CD40 is a surface protein originally identified on B cells. Its interaction with CD40L on T cells plays an important role in the activation, proliferation and differentiation of B cells. During the recent years, CD40 has been identified in an expanding list of hemopoietic and nonhemopoietic cells and has received an increased interest based on its role in a variety of cell-mediated responses and its potential to participate in the pathogenesis of chronic inflammatory disorders. Sjogren's Syndrome (SS) is an autoimmune exocrinopathy, which is characterized by chronic lymphocytic infiltration of exocrine glands and aberrant activation of epithelial tissues.
To investigate the participation of CD40 in the pathogenesis of SS, the expression of this protein was studied in cultured non-neoplastic salivary gland (SG) epithelial cell (SGEC) lines as well as in minor SG biopsies obtained from 17 SS patients and 12 controls. Immunocytochemical and flow cytometric analysis has revealed the occurrence of constitutively expressed CD40 molecules on the surface of our long-term cultured SGEC lines, which could be further induced by IFNγ and IL-1β, but not TNFα, IL-4, IL-6, GM-CSF and IFNγ. In SGEC lines derived from SS patients, the spontaneous expression of membranous CD40 was significantly higher compared to controls (P < 0,001), which is likely suggestive of their activated status. In SG biopsies, CD40 was constitutively expressed by B cells, ductal epithelial cells and endothelial cells but not by other glandular cell types, such as acinar cells, myoepithelial cells and fibroblasts. In addition, CD40L staining was also detected in 30-50% of the infiltrating T cells in the biopsies of SS patients.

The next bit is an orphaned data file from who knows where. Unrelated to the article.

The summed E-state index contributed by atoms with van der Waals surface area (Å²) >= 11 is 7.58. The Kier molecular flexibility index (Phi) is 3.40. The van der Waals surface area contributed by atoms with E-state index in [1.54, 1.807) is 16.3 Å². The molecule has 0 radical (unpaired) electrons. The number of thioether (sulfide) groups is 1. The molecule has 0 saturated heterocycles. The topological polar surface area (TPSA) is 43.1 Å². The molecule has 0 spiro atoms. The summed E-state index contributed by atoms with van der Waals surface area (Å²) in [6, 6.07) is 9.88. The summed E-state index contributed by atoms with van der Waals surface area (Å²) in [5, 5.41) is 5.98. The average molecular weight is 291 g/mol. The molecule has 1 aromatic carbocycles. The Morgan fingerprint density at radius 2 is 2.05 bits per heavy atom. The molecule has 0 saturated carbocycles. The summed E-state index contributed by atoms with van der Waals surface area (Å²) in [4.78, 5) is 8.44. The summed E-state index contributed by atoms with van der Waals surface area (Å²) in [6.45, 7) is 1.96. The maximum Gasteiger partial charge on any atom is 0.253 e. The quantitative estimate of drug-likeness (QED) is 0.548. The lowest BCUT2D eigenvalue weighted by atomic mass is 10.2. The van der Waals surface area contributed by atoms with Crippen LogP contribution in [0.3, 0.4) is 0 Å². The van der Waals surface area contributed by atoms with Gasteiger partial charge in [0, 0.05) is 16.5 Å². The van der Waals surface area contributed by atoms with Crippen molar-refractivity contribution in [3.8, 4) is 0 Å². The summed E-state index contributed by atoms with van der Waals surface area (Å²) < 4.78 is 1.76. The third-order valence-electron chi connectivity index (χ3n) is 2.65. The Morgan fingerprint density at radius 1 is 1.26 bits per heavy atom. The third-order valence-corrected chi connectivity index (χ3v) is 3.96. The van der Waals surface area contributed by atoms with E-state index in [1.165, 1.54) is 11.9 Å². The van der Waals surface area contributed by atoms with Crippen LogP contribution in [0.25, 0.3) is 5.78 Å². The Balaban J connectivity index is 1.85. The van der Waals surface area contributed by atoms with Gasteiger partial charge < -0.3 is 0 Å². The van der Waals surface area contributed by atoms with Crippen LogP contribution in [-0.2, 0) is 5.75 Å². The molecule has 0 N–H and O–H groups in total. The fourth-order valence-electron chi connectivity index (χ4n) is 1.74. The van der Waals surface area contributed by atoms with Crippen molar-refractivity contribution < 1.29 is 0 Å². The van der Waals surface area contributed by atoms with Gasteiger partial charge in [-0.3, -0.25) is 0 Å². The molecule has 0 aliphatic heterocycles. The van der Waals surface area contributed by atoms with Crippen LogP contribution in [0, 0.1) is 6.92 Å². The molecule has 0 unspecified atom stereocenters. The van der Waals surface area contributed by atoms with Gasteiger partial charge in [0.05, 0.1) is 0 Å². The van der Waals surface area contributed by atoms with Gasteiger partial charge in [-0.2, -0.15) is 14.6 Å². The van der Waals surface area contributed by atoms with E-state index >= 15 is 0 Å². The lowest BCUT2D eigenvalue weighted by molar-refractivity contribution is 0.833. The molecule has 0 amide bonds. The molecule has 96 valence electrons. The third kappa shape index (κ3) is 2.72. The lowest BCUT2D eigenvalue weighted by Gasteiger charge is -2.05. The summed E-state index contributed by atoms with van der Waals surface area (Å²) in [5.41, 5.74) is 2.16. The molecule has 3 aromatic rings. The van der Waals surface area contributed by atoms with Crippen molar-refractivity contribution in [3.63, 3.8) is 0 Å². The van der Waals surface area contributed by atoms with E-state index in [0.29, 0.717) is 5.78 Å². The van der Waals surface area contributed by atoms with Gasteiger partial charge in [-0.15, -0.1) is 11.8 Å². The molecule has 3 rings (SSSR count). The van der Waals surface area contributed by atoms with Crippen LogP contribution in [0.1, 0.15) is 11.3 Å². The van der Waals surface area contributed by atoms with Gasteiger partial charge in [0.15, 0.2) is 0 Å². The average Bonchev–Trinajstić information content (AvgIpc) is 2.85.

Our results possibly reveal the immunoregulatory potential of SGEC and lend further support to a model of intrinsic activation in salivary epithelia in SS, whereby these cells actively participate in the induction and maintenance of lymphocytic infiltrates of patients.